In the interest of time, I’m not going eschew a deep dive and exposition of all 11 modulation effects and the loop editing features. These tools are here – and suffice it to say, work extremely well for their intended tasks, but they never get in the way or interfere with your workflow. The tools are powerful but delivered strictly on your terms. Want to edit a particular loop? Simply click the bottom of the white keys with your mouse to reveal the edit menu.

Want to alter effects? The effects suite is always a mouse click away. Personally, I find Output’s effects engines to be nothing short of spectacular. Everything sounds good to my ears. And generally speaking, the loops and effects presets are well enough designed, that I simply felt no need to mess with them.


But some people can’t be satisfied by leaving “well enough” alone. If that’s you, relax. There’s a ton of tweakable parameters. Let’s just say you want to rearrange a loop pattern or, trigger the loop from a different point – or maybe even remove a segment altogether. These are all possibilities within Arcade’s strong suite of editing and effects tools.


Ultimately, Arcade is one stop shopping for producers looking to speed their time spent building usable material as opposed to the rather stagnating process of purchasing, downloading, expanding and then previewing loops before you can actually work with them. To call Arcade a “game changer” is a bit of a dis-service. It’s more than that. I haven’t even mentioned how adding your own loops factors into this exceptional browsing system. But you can do this! Simply drag and drop loops from their current position, into the file browser and you can start taking advantage of all of Arcade’s “re-sequence,” modulation and effects tools on all your loops. Many excellent tutorial videos have been produced by Output and I highly recommend them for extracting the most utility from Arcade right out of the box.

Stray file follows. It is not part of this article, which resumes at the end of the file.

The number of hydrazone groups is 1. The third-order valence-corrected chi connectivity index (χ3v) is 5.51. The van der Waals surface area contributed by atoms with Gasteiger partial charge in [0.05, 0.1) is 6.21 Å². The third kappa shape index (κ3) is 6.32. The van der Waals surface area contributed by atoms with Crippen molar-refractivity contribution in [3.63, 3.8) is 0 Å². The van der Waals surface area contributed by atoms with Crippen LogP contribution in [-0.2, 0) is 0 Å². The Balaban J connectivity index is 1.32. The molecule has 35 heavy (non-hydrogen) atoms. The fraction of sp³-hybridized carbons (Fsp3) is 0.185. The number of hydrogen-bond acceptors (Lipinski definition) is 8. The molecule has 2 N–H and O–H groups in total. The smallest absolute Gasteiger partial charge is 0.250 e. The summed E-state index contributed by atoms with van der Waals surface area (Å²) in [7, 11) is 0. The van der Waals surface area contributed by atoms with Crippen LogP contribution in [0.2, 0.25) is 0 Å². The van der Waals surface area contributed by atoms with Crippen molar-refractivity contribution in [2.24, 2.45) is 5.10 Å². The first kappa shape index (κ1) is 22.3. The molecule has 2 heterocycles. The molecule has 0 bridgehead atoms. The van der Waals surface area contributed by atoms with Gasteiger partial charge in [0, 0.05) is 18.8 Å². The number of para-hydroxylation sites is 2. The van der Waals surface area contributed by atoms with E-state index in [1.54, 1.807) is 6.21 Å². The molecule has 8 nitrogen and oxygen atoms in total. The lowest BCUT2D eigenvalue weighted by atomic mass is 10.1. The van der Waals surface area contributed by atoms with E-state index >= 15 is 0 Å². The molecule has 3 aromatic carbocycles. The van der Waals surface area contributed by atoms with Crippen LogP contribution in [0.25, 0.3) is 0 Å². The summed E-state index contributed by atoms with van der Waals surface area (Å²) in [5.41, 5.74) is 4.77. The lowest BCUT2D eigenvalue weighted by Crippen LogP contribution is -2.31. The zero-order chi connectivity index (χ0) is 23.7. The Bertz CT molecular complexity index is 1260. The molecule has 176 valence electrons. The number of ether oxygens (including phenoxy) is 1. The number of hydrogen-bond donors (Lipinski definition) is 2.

Working with Arcade is dead simple. It might even make you wish for all music making systems to flow as well. The curated collections of loops are excellent, spanning a wide swath of genres, styles, instruments and moods.

There’s probably something here for everyone. For beginning producers, dedicated loopers and those looking for fast access to tonal (and rhythmic) inspiration, Arcade cannot be beat. (Puns!) But if you’re used to rolling your own …uh, I mean playing actual instruments, Arcade may take some getting used to. The good news is, you can try it FREE for 14 days. How can you possibly lose?


Facts: Arcade can be downloaded in a single compressed file of just 105 MB! This is because there is no content delivered within the software install package. All included loops are user selectable and downloadable on demand. Once on your hard drive, they remain available for as long as your subscription is active. Alternatively, you may also use your own loops in Arcade making any predictions of file size or disk usage, strictly guesswork. Arcade is available by subscription only with a $10 monthly fee.

Arcade sells for $10 per month subscription from Output


Demos of Arcade v1.1.1 by Output

Videos of Arcade v1.1.1 by Output


Contributor Steve Blizin reviews Arcade by Output
“Arcade is a hybrid plugin, synth and web-based loop browser, all rolled into one. By design, it is so simple to use, that your time is spent focused on music making instead of setting up complex signal paths or browsing endless loop and signal modification choices. To be sure, those tools are there, but accessing them is strictly on your terms.”